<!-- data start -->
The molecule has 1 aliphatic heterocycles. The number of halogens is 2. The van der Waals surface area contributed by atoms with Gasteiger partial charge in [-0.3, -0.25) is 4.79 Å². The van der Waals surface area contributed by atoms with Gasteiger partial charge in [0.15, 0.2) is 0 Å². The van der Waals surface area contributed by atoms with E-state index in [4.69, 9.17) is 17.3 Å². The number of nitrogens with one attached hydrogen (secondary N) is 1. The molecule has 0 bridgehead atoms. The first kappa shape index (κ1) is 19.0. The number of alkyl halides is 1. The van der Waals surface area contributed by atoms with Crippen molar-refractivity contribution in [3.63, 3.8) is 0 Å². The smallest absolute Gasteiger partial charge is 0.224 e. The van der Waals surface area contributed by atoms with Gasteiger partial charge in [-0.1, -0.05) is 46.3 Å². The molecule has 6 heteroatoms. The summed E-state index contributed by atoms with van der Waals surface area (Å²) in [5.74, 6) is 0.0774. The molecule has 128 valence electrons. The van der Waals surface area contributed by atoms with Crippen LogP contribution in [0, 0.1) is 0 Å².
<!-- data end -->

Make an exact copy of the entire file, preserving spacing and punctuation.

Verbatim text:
The molecule has 1 aliphatic heterocycles. The number of halogens is 2. The van der Waals surface area contributed by atoms with Gasteiger partial charge in [-0.3, -0.25) is 4.79 Å². The van der Waals surface area contributed by atoms with Gasteiger partial charge in [0.15, 0.2) is 0 Å². The van der Waals surface area contributed by atoms with E-state index in [4.69, 9.17) is 17.3 Å². The number of nitrogens with one attached hydrogen (secondary N) is 1. The molecule has 0 bridgehead atoms. The first kappa shape index (κ1) is 19.0. The number of alkyl halides is 1. The van der Waals surface area contributed by atoms with Crippen molar-refractivity contribution in [3.63, 3.8) is 0 Å². The smallest absolute Gasteiger partial charge is 0.224 e. The van der Waals surface area contributed by atoms with Gasteiger partial charge in [-0.1, -0.05) is 46.3 Å². The molecule has 6 heteroatoms. The summed E-state index contributed by atoms with van der Waals surface area (Å²) in [5.74, 6) is 0.0774. The molecule has 128 valence electrons. The van der Waals surface area contributed by atoms with Crippen LogP contribution in [0, 0.1) is 0 Å².